Easier Said (and Read) Than Done

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photoIf you’ve been following my blog these past few entries, you’ve noticed that I’ve embarked on a new adventure.  I’m an educator who’s entered an MBA program.  I’m a Sloan Fellow at MIT.

Since the start of June, I’ve been studying microeconomics, leadership, financial accounting, and marketing management.  I’m learning a lot, and I’m doing it in an extremely intense environment.  We go to class daily (M-F) from 8:30am to either 4:30pm or 6:00pm.  When we’re not in class, we’re studying, working on problem sets, and working through group projects.  It’s exhilarating and exhausting.

That said, everything I’m learning is completely new to me.  I don’t have any background in these subjects and, after a few more weeks of them, I’ll take my finals and then shift into a new set of courses through the end of August – finance, operations, and data, models, and decision making.  I don’t have much background in these three courses either.

Let me just say that every single day is a humbling experience.  Actually, every single hour is a humbling experience.

There’s an image in the movie, Back to School, with Rodney Dangerfield that keeps coming to mind when I think about how I feel right now.  It’s the point toward the end of the movie when he’s cramming to pass his finals.  He’s got a book in his hand wherever he goes – the shower, the massage table (he knows how to live), the gym, etc.  That’s about what I look like right now (wedge in a laptop and picture me younger, fitter, and female, and you get the picture).

The hardest part of this learning experience, however, isn’t the challenge of learning all of these new skills and concepts.  Nope.  The hardest part, for me, is not feeling like a complete idiot.  Yep.  Here I sit.  The educator with all the empathy in the world for students and teachers who learn new concepts and skills for the first time.  I’m patient.  I recognize they need processing time, practice time, and time to digest what they’re learning.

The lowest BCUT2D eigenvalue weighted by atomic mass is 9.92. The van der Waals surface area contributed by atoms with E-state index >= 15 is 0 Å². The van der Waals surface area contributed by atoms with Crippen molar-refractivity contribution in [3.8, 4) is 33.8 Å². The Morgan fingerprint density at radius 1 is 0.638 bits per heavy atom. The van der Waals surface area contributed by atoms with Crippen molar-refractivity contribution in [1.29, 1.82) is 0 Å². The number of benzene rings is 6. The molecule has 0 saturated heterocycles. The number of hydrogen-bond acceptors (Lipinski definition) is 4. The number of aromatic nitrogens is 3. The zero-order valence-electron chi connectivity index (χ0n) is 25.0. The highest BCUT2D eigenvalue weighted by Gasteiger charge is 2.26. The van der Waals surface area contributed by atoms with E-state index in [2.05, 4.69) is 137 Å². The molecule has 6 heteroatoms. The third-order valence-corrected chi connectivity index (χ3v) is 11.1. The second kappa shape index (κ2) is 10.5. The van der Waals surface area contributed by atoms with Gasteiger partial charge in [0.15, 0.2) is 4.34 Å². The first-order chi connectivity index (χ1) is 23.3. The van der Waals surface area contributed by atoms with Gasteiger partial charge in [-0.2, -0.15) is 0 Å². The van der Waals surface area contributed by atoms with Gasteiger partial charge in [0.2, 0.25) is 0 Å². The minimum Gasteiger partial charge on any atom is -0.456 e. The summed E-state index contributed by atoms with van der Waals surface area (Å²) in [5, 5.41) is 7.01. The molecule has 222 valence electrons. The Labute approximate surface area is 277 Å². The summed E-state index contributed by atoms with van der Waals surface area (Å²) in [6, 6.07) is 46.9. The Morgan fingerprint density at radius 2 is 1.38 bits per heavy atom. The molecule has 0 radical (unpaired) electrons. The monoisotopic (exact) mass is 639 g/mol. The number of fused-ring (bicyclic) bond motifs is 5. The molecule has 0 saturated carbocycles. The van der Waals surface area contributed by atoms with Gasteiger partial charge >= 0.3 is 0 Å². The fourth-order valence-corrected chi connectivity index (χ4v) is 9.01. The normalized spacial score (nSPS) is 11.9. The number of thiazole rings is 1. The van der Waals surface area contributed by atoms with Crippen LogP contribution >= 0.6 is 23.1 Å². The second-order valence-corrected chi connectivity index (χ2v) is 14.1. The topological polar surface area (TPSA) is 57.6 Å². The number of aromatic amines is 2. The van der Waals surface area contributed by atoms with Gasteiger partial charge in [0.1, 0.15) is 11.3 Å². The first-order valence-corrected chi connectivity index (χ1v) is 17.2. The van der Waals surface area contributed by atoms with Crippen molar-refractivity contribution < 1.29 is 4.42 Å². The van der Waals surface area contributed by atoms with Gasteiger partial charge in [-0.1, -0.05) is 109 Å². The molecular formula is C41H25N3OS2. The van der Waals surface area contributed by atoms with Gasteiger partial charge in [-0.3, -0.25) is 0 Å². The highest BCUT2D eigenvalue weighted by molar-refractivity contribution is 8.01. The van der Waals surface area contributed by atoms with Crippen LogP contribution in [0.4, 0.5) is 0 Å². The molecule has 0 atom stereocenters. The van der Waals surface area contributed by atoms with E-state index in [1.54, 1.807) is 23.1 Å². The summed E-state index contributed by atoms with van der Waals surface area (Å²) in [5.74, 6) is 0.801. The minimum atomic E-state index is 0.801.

I get all that . . . and yet . . . I can’t seem to apply what I know about learning to myself – the time it takes, the fact that it’s challenging to learn lots of new concepts and skills in a short time, primarily through lecture.  I’m having a tough time cutting myself some slack.  Instead, I beat myself up for not getting it all immediately.

I’m a big fan of Carol Dweck’s work on the growth mindset.  I’ve read nearly all of her books and research studies.  When I read her work, I remember thinking how her research gave me a framework for what I knew and felt about students – young and old – and their learning processes (and what I felt about those times in my life when I was learning something new and difficult, like how to write a dissertation).

Guess what?  You can get it, but you can still struggle to make it your own.  I’m not dumb.  I’m not slow.  I’m just learning.  And it’s HARD.  It’s also really hard when your colleagues whip through the concepts and skills because they’ve had the courses before and/or have worked in this field and have used the skills you’re learning every day.

Well, Gayle . . . get over yourself.  You’ll keep at it.  You’ll learn as much as you can.  And you’ll make a lot of mistakes.  And you’ll struggle.  Swallow your pride, Dr. Allen, and move on.

If you’ve got a story like this to share, I’d love to hear it.  I can’t imagine I’m alone on this one.

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4 Comments